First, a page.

There's nothing more Alaskan than seeing a family of moose in your backyard. But an Anchorage biologist is warning this is the most dangerous time of year for encounters with moose. The I-Team has been investigating just how many people in our area are hurt every year.
Half a dozen people in Anchorage are hurt every year. Usually, they escape with only bruises or scratches. In the past decade, moose have killed two people inside the city limits.
It is one of those things that makes Alaska, Alaska. Moose are everywhere. And we love getting up close and personal with them.
But there is a dangerous downside.
Just a few weeks ago, an eight-year-old boy was hurt when he and some friends ran up on a moose, which had just given birth to calves days earlier.
Because children are out of school and moose are protecting newborn calves, biologist Rick Sinnott calls June the most dangerous time of year.
"And so you've got this bad conjunction of two different things: small kids that maybe don't understand what moose are about and moose with calves that are going to be particularly protective," said Rick Sinnott of the Alaska Department of Fish and Game.
"And so you've got this bad conjunction of two different things: small kids that maybe don't understand what moose are about and moose with calves that are going to be particularly protective," said Sinnott of the Alaska Department of Fish and Game.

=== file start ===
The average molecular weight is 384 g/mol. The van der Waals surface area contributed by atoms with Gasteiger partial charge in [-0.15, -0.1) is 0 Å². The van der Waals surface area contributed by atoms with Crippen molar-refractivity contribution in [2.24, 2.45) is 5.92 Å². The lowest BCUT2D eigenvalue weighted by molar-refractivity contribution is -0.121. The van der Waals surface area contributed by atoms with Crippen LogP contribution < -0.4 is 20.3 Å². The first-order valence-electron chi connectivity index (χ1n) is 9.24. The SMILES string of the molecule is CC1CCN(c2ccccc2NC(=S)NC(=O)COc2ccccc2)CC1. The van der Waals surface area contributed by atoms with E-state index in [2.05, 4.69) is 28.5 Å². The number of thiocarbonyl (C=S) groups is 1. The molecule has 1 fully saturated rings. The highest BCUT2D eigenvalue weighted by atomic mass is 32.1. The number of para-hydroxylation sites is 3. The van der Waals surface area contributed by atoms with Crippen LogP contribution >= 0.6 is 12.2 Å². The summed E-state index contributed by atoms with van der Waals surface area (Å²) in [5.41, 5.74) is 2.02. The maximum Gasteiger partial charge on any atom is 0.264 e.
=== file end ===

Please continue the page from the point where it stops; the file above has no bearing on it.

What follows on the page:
It's not only small children who might get hurt, but also joggers and bikers who suddenly come upon a moose and her calves. So what do you do if a moose starts attacking?
First, Sinnott says, unlike a bear, you can outrun a moose. Then, try to get behind a large object like a tree or car. If that is not an option and the moose starts kicking you, curl up into a ball and stay down. Sinnott believes that could've saved the life of a man who was attacked by a moose on UAA's campus in the mid-1990's.
"And then he kept trying to stand back up. She knocked him down. He tried to stand up. She knocked him down. He tried to stand up. And on the third or fourth try, she managed to kick him in the head," said Sinnott.
The little boy who was attacked last month survived, in part, Sinnott says, because he curled up into a ball until help arrived.
Not only was the man on UAA's campus killed in the mid-90's, so was an elderly woman who came upon a moose and calves in her backyard. The circumstances surrounding her death remain a mystery, because she was alone at the time.
Sinnott emphasizes that most of the time, all the moose wants to do is just get away from you and will run away unless it feels cornered.